Canada is known around the world as a welcoming, diverse and tolerant nation. This is the result of Canadians of all backgrounds, ethnicities and cultures making sure that Canada became a country that we could all be proud of. This is one of the reasons we observe Italian, Tamil, Jewish and Asian heritage months, among many others, to recognize, honour and remember just exactly who we are. The values, principles and ideals that unite us all is a universal theme for Canadians.
    As then Prime Minister Pierre Elliott Trudeau stated, “A society which emphasizes uniformity is one which creates intolerance and hate....we must continue to cherish...not concepts of uniformity but human values: compassion, love, and understanding.”
    A historical understanding is the most important act of reflection a country can provide for its future generations. It is our obligation to ensure that society is always changing for the better.
     With the support of members in this House, the month of April will become Sikh heritage month. This is significant because the month of April is important to all Sikhs. This is when Khalsa Day and Vaisakhi is celebrated, which marks the birth of Khalsa and his teachings of equality, selfless service and social justice.
    Canada has one of the largest Sikh populations in the world. My riding of Surrey—Newton is home to the largest Khalsa Day and Vaisakhi parade outside of India, with over half a million attendees each and every year.
    I mentioned earlier the history of Sikhs in Canada began in 1897, when officers of the British Army arrived. These Sikh soldiers were known as loyal fighters and were an integral part of the efforts in World War I and II.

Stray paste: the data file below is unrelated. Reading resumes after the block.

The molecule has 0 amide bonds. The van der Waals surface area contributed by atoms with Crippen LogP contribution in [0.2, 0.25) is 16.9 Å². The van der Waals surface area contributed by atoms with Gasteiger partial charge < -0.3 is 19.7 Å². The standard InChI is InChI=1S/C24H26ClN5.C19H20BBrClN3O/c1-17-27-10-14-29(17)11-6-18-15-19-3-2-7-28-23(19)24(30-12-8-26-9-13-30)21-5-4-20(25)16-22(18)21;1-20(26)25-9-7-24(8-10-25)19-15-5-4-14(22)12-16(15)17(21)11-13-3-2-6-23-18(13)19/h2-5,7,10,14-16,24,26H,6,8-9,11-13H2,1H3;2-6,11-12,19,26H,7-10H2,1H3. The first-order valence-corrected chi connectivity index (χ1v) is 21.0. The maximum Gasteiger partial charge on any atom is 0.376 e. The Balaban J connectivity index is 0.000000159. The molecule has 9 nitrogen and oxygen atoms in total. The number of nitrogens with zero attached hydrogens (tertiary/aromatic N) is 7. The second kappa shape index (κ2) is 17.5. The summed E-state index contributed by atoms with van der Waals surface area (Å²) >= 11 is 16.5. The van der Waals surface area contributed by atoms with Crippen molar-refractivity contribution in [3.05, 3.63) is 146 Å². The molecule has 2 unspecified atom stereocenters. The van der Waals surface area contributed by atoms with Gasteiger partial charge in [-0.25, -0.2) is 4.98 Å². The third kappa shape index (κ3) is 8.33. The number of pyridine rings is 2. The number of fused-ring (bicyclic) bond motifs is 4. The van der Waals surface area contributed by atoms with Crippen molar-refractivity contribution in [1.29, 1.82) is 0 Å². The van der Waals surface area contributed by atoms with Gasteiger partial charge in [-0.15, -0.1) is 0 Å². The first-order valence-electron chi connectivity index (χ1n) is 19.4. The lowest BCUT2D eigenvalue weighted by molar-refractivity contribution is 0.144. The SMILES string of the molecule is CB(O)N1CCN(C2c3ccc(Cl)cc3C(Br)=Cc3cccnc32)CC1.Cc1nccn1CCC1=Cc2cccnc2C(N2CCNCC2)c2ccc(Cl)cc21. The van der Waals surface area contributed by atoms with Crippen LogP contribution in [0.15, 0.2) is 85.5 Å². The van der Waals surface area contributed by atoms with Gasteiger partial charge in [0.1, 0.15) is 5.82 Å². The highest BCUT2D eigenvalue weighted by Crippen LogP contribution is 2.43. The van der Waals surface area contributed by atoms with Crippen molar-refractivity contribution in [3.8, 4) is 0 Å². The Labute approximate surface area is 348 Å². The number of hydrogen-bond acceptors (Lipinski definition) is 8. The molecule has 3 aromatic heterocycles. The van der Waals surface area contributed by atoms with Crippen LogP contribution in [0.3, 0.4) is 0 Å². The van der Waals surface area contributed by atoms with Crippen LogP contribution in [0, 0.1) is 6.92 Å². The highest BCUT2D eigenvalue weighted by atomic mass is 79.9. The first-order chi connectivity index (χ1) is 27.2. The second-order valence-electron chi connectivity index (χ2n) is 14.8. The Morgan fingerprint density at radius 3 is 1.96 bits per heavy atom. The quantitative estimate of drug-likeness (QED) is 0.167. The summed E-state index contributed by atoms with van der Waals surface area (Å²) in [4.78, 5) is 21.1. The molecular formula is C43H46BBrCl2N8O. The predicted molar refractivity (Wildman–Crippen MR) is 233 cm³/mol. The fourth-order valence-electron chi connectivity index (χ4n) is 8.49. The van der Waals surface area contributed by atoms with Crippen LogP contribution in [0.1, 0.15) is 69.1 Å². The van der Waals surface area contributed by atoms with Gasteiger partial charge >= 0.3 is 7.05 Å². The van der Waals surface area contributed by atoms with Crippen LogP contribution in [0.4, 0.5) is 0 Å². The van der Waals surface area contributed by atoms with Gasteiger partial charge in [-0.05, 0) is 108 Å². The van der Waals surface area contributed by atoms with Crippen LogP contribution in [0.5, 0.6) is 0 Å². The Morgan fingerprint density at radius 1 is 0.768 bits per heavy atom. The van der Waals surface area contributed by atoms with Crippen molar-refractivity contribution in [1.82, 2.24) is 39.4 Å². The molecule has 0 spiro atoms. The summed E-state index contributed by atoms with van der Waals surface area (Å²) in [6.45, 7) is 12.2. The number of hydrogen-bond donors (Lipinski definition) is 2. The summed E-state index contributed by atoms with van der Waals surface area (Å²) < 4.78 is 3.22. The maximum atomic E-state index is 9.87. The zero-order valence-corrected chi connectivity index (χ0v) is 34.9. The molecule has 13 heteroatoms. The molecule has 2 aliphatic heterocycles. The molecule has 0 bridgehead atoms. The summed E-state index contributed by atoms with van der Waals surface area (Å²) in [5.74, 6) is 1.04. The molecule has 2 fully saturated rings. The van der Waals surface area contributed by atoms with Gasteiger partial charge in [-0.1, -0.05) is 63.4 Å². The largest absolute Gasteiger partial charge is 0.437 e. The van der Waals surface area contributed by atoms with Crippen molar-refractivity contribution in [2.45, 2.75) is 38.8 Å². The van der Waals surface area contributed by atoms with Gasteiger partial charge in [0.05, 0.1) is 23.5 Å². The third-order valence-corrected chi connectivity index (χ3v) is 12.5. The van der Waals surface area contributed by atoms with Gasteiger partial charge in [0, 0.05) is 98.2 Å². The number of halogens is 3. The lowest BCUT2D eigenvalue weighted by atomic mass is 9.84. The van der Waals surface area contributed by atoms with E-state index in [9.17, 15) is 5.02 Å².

(1825)  

    I want to recognize the efforts of individuals such as Mr. Steve Purewal of Indus Media Foundation in British Columbia and members of the Sikh Heritage Museum of Canada in Ontario. They have done an excellent job of collecting artifacts and sharing the history of the many battles Sikhs have fought in and the rich history of Sikhs living in Canada.
    By the early 1900s, Sikh pioneers entered Canada and began to work in resource industries such as forestry and mining. This was a tightknit community that stuck together to overcome many obstacles, whether it was finding employment or being accepted within society, all the while leaving behind their families in India.
    In 1908, the Sikh community came together to build the first gurdwara in Canada located in Vancouver. This became a centre for faith, shelter, advocacy and gathering, where community leaders worked to find ways to make a positive impact on the larger Canadian community.
    Soon after in 1911, a gurdwara was constructed in Abbotsford, BC, which still exists to this day. It is the first gurdwara outside of India and Pakistan to be recognized as a national Canadian historic site.
    By 1947, Sikhs were able to vote in federal elections. They embraced the right to cast a ballot, viewing civic participation as more than a right, but as an essential part of citizenship.
    Laws began to change that would allow those of Sikh faith to be considered equal members of Canadian society.
    It is also important to acknowledge that the journey Sikhs have endured in Canada has not always been easy. Along the way, the community faced intolerance and prejudice. These challenges effectively made Sikhs second-class citizens by being subjected to unfair labour laws.